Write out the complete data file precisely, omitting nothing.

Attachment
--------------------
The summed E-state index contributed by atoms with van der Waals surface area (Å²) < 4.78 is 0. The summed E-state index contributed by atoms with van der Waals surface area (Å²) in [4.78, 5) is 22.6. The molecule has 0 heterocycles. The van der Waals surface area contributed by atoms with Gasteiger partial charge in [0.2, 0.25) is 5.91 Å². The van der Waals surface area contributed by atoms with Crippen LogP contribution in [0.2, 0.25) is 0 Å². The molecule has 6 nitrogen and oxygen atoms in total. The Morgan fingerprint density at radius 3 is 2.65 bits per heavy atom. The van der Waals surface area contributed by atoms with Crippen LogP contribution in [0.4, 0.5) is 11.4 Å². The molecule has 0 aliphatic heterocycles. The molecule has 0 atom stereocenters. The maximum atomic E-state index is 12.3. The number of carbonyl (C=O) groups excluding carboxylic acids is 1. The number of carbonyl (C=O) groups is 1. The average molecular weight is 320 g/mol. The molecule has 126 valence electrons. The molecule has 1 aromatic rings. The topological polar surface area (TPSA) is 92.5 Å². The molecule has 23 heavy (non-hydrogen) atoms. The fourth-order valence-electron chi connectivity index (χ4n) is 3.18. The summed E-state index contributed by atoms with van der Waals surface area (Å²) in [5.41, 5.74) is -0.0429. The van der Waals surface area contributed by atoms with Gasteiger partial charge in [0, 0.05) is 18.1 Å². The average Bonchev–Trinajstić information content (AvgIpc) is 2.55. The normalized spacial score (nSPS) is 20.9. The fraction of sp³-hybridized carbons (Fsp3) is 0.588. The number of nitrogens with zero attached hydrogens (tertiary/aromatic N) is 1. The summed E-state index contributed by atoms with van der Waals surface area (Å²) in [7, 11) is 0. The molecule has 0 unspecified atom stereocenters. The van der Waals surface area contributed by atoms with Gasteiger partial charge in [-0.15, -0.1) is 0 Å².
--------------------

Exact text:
The summed E-state index contributed by atoms with van der Waals surface area (Å²) < 4.78 is 0. The summed E-state index contributed by atoms with van der Waals surface area (Å²) in [4.78, 5) is 22.6. The molecule has 0 heterocycles. The van der Waals surface area contributed by atoms with Gasteiger partial charge in [0.2, 0.25) is 5.91 Å². The van der Waals surface area contributed by atoms with Crippen LogP contribution in [0.2, 0.25) is 0 Å². The molecule has 6 nitrogen and oxygen atoms in total. The Morgan fingerprint density at radius 3 is 2.65 bits per heavy atom. The van der Waals surface area contributed by atoms with Crippen LogP contribution in [0.4, 0.5) is 11.4 Å². The molecule has 0 aliphatic heterocycles. The molecule has 0 atom stereocenters. The maximum atomic E-state index is 12.3. The number of carbonyl (C=O) groups excluding carboxylic acids is 1. The number of carbonyl (C=O) groups is 1. The average molecular weight is 320 g/mol. The molecule has 126 valence electrons. The molecule has 1 aromatic rings. The topological polar surface area (TPSA) is 92.5 Å². The molecule has 23 heavy (non-hydrogen) atoms. The fourth-order valence-electron chi connectivity index (χ4n) is 3.18. The summed E-state index contributed by atoms with van der Waals surface area (Å²) in [5.41, 5.74) is -0.0429. The van der Waals surface area contributed by atoms with Gasteiger partial charge in [0, 0.05) is 18.1 Å². The average Bonchev–Trinajstić information content (AvgIpc) is 2.55. The normalized spacial score (nSPS) is 20.9. The fraction of sp³-hybridized carbons (Fsp3) is 0.588. The number of nitrogens with zero attached hydrogens (tertiary/aromatic N) is 1. The summed E-state index contributed by atoms with van der Waals surface area (Å²) in [7, 11) is 0. The molecule has 0 unspecified atom stereocenters. The van der Waals surface area contributed by atoms with Gasteiger partial charge in [-0.15, -0.1) is 0 Å².